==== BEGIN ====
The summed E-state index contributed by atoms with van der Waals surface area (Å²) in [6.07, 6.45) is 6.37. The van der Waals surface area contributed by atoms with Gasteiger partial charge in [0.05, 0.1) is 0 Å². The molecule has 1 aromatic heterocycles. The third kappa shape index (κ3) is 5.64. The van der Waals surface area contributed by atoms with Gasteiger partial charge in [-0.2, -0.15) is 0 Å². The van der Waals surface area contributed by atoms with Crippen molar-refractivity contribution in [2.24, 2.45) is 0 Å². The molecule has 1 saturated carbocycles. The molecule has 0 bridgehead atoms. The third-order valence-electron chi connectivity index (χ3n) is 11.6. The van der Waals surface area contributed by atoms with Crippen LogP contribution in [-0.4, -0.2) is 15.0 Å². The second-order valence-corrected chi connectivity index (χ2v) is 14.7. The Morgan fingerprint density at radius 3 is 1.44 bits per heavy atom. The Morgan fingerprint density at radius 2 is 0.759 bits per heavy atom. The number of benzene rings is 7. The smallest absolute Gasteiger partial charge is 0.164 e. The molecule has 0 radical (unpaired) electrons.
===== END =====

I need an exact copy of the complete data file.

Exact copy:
The summed E-state index contributed by atoms with van der Waals surface area (Å²) in [6.07, 6.45) is 6.37. The van der Waals surface area contributed by atoms with Gasteiger partial charge in [0.05, 0.1) is 0 Å². The molecule has 1 aromatic heterocycles. The third kappa shape index (κ3) is 5.64. The van der Waals surface area contributed by atoms with Gasteiger partial charge in [-0.2, -0.15) is 0 Å². The van der Waals surface area contributed by atoms with Crippen molar-refractivity contribution in [2.24, 2.45) is 0 Å². The molecule has 1 saturated carbocycles. The molecule has 0 bridgehead atoms. The third-order valence-electron chi connectivity index (χ3n) is 11.6. The van der Waals surface area contributed by atoms with Crippen LogP contribution in [-0.4, -0.2) is 15.0 Å². The second-order valence-corrected chi connectivity index (χ2v) is 14.7. The Morgan fingerprint density at radius 3 is 1.44 bits per heavy atom. The Morgan fingerprint density at radius 2 is 0.759 bits per heavy atom. The number of benzene rings is 7. The smallest absolute Gasteiger partial charge is 0.164 e. The molecule has 0 radical (unpaired) electrons.